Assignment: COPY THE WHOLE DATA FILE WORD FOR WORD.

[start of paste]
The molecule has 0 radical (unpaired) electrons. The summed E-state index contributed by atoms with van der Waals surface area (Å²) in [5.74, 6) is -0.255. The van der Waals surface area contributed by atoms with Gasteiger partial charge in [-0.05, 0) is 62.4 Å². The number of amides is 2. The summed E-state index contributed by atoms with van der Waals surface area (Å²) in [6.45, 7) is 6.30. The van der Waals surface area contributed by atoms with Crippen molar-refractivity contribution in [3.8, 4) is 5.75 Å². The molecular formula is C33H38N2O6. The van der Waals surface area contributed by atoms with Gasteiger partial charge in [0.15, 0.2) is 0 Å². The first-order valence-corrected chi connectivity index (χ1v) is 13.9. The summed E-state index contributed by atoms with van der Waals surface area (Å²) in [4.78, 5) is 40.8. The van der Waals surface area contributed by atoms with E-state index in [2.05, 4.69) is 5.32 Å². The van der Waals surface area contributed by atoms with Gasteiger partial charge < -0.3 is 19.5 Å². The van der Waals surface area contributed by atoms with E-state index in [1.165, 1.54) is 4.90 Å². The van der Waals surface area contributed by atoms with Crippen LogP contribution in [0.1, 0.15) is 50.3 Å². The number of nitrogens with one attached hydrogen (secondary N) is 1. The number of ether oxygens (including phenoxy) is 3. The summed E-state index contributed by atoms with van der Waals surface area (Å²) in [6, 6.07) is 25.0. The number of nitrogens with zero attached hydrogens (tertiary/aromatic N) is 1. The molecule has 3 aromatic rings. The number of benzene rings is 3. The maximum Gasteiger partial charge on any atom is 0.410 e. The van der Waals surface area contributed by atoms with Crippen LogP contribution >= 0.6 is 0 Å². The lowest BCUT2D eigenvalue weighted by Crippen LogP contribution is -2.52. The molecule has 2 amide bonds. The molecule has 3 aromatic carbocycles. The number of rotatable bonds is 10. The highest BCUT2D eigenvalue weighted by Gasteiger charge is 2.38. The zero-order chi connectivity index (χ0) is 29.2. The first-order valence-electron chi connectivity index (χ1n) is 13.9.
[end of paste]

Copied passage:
The molecule has 0 radical (unpaired) electrons. The summed E-state index contributed by atoms with van der Waals surface area (Å²) in [5.74, 6) is -0.255. The van der Waals surface area contributed by atoms with Gasteiger partial charge in [-0.05, 0) is 62.4 Å². The number of amides is 2. The summed E-state index contributed by atoms with van der Waals surface area (Å²) in [6.45, 7) is 6.30. The van der Waals surface area contributed by atoms with Crippen molar-refractivity contribution in [3.8, 4) is 5.75 Å². The molecular formula is C33H38N2O6. The van der Waals surface area contributed by atoms with Gasteiger partial charge in [0.15, 0.2) is 0 Å². The first-order valence-corrected chi connectivity index (χ1v) is 13.9. The summed E-state index contributed by atoms with van der Waals surface area (Å²) in [4.78, 5) is 40.8. The van der Waals surface area contributed by atoms with E-state index in [2.05, 4.69) is 5.32 Å². The van der Waals surface area contributed by atoms with Gasteiger partial charge < -0.3 is 19.5 Å². The van der Waals surface area contributed by atoms with E-state index in [1.165, 1.54) is 4.90 Å². The van der Waals surface area contributed by atoms with Crippen LogP contribution in [0.1, 0.15) is 50.3 Å². The number of nitrogens with one attached hydrogen (secondary N) is 1. The number of ether oxygens (including phenoxy) is 3. The summed E-state index contributed by atoms with van der Waals surface area (Å²) in [6, 6.07) is 25.0. The number of nitrogens with zero attached hydrogens (tertiary/aromatic N) is 1. The molecule has 3 aromatic rings. The number of benzene rings is 3. The maximum Gasteiger partial charge on any atom is 0.410 e. The van der Waals surface area contributed by atoms with Crippen LogP contribution >= 0.6 is 0 Å². The lowest BCUT2D eigenvalue weighted by Crippen LogP contribution is -2.52. The molecule has 2 amide bonds. The molecule has 3 aromatic carbocycles. The number of rotatable bonds is 10. The highest BCUT2D eigenvalue weighted by Gasteiger charge is 2.38. The zero-order chi connectivity index (χ0) is 29.2. The first-order valence-electron chi connectivity index (χ1n) is 13.9.